All droplet helium atoms are in a basic state with the core in the center and two electrons whirling around on a normal path. So helium has no desire to pass on energy. Therefore Stienkemeier’s team fired an XUV laser at the droplets. XUV stands for extreme ultraviolet radiation (also known as EUV). Its energy-rich photons stimulate individual helium atoms electronically, pushing one of the electrons onto a higher path. The electron shell of the stimulated helium atoms fluffs up. The stimulated helium becomes ‘fatter’ and each forms a private bubble. This makes the crush of nanodroplets in the room full of helium even more dense.

Atomic aversion

“Helium doesn’t like other electrons,” explains Stienkemeier. Even unstimulated helium atoms keep as much distance as possible from each other. Stimulation with XUV increases this aversion massively and the smaller unstimulated helium atoms force the stimulated inflated atoms together. “Suddenly they are placed directly next to each other for energy transmission.” Now there is nothing between the atoms to impede transfer. Energy passes from one helium atom to another. This bundles so much energy there that an electron is shot out. And it takes just 400 femtoseconds – that is four times a 1,000,000,000,000,000th of a second.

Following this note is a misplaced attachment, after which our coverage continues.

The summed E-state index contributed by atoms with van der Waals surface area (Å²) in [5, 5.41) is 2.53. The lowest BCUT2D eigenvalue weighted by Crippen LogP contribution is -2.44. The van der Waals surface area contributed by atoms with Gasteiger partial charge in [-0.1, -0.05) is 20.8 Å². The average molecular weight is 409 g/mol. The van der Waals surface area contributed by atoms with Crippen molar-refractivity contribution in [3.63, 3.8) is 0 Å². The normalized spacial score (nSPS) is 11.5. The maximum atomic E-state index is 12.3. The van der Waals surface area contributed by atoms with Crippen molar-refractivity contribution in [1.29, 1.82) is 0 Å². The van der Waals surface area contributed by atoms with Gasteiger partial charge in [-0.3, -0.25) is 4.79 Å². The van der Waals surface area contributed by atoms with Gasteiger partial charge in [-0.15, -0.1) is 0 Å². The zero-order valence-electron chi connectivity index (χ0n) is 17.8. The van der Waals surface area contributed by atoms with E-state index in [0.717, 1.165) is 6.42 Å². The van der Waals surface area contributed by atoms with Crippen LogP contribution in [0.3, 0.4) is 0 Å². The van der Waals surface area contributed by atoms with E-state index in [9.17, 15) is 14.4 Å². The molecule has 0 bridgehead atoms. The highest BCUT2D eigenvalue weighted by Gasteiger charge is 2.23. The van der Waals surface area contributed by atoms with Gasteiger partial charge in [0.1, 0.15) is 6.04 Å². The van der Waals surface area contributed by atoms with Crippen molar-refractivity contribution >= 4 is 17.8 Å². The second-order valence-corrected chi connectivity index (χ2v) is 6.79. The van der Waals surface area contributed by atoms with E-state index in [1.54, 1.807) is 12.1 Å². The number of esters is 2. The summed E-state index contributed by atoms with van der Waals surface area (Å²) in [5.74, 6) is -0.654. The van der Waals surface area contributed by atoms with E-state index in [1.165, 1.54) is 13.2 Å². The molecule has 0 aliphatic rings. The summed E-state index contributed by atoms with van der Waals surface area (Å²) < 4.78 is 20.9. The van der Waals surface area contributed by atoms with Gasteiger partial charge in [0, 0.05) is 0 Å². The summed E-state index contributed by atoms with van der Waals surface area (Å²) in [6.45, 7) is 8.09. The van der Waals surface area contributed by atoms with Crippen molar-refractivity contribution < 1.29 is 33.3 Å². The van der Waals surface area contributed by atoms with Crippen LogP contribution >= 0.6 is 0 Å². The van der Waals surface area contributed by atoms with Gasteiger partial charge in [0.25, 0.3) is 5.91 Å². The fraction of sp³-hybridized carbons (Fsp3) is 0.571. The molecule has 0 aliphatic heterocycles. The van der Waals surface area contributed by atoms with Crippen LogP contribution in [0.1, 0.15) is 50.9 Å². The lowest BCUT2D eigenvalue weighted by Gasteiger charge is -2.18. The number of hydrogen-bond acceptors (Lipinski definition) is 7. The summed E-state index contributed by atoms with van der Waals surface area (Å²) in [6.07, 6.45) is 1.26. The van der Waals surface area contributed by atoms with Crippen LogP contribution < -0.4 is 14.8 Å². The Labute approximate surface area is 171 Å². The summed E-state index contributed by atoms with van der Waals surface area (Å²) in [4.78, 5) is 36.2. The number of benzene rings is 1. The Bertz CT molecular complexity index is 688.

However according to prevailing theories that was far too fast, until a team of theoretical physicists headed by Prof. Dr. Manuel Barranco at the University of Barcelona solved the apparent contradiction and developed a theory of how to simulate helium bubbles on a computer. This enabled Stienkemeier’s team to model the transfer of energy via bubbles in a simulation. And with it everything came together. “It was a great piece of work and cooperation,” praises the Freiburg researcher.